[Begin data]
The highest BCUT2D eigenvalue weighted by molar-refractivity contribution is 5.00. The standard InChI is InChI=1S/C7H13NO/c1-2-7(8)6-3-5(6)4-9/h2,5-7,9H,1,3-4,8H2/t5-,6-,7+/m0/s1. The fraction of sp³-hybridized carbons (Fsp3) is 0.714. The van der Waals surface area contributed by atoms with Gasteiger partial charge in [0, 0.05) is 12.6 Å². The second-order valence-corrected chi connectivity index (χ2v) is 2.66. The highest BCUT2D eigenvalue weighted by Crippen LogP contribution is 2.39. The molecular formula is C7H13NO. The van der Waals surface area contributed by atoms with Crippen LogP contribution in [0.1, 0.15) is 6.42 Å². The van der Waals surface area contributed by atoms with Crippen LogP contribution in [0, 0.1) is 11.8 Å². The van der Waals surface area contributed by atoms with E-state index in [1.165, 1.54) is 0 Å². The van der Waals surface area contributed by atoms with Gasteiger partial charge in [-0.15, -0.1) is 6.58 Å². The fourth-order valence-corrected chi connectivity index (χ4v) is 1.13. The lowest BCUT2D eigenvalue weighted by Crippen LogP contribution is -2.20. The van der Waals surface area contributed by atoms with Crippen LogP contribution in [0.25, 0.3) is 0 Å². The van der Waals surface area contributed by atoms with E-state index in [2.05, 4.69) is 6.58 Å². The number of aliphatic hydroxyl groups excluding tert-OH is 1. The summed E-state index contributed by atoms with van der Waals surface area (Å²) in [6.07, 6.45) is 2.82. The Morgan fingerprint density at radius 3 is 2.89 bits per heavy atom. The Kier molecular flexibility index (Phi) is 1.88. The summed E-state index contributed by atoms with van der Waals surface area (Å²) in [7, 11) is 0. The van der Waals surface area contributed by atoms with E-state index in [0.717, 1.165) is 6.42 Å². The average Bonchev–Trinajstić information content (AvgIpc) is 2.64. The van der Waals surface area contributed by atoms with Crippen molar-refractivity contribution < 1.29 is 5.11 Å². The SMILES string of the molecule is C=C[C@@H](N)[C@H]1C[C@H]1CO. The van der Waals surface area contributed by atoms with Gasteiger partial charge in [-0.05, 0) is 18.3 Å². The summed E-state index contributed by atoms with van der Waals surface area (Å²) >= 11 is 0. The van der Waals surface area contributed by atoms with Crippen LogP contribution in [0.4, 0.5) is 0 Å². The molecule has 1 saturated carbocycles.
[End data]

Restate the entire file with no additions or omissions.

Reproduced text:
The highest BCUT2D eigenvalue weighted by molar-refractivity contribution is 5.00. The standard InChI is InChI=1S/C7H13NO/c1-2-7(8)6-3-5(6)4-9/h2,5-7,9H,1,3-4,8H2/t5-,6-,7+/m0/s1. The fraction of sp³-hybridized carbons (Fsp3) is 0.714. The van der Waals surface area contributed by atoms with Gasteiger partial charge in [0, 0.05) is 12.6 Å². The second-order valence-corrected chi connectivity index (χ2v) is 2.66. The highest BCUT2D eigenvalue weighted by Crippen LogP contribution is 2.39. The molecular formula is C7H13NO. The van der Waals surface area contributed by atoms with Crippen LogP contribution in [0.1, 0.15) is 6.42 Å². The van der Waals surface area contributed by atoms with Crippen LogP contribution in [0, 0.1) is 11.8 Å². The van der Waals surface area contributed by atoms with E-state index in [1.165, 1.54) is 0 Å². The van der Waals surface area contributed by atoms with Gasteiger partial charge in [-0.15, -0.1) is 6.58 Å². The fourth-order valence-corrected chi connectivity index (χ4v) is 1.13. The lowest BCUT2D eigenvalue weighted by Crippen LogP contribution is -2.20. The van der Waals surface area contributed by atoms with Crippen LogP contribution in [0.25, 0.3) is 0 Å². The van der Waals surface area contributed by atoms with E-state index in [2.05, 4.69) is 6.58 Å². The number of aliphatic hydroxyl groups excluding tert-OH is 1. The summed E-state index contributed by atoms with van der Waals surface area (Å²) in [6.07, 6.45) is 2.82. The Morgan fingerprint density at radius 3 is 2.89 bits per heavy atom. The Kier molecular flexibility index (Phi) is 1.88. The summed E-state index contributed by atoms with van der Waals surface area (Å²) in [7, 11) is 0. The van der Waals surface area contributed by atoms with E-state index in [0.717, 1.165) is 6.42 Å². The average Bonchev–Trinajstić information content (AvgIpc) is 2.64. The van der Waals surface area contributed by atoms with Crippen molar-refractivity contribution < 1.29 is 5.11 Å². The SMILES string of the molecule is C=C[C@@H](N)[C@H]1C[C@H]1CO. The van der Waals surface area contributed by atoms with Gasteiger partial charge in [-0.05, 0) is 18.3 Å². The summed E-state index contributed by atoms with van der Waals surface area (Å²) >= 11 is 0. The van der Waals surface area contributed by atoms with Crippen LogP contribution in [0.4, 0.5) is 0 Å². The molecule has 1 saturated carbocycles.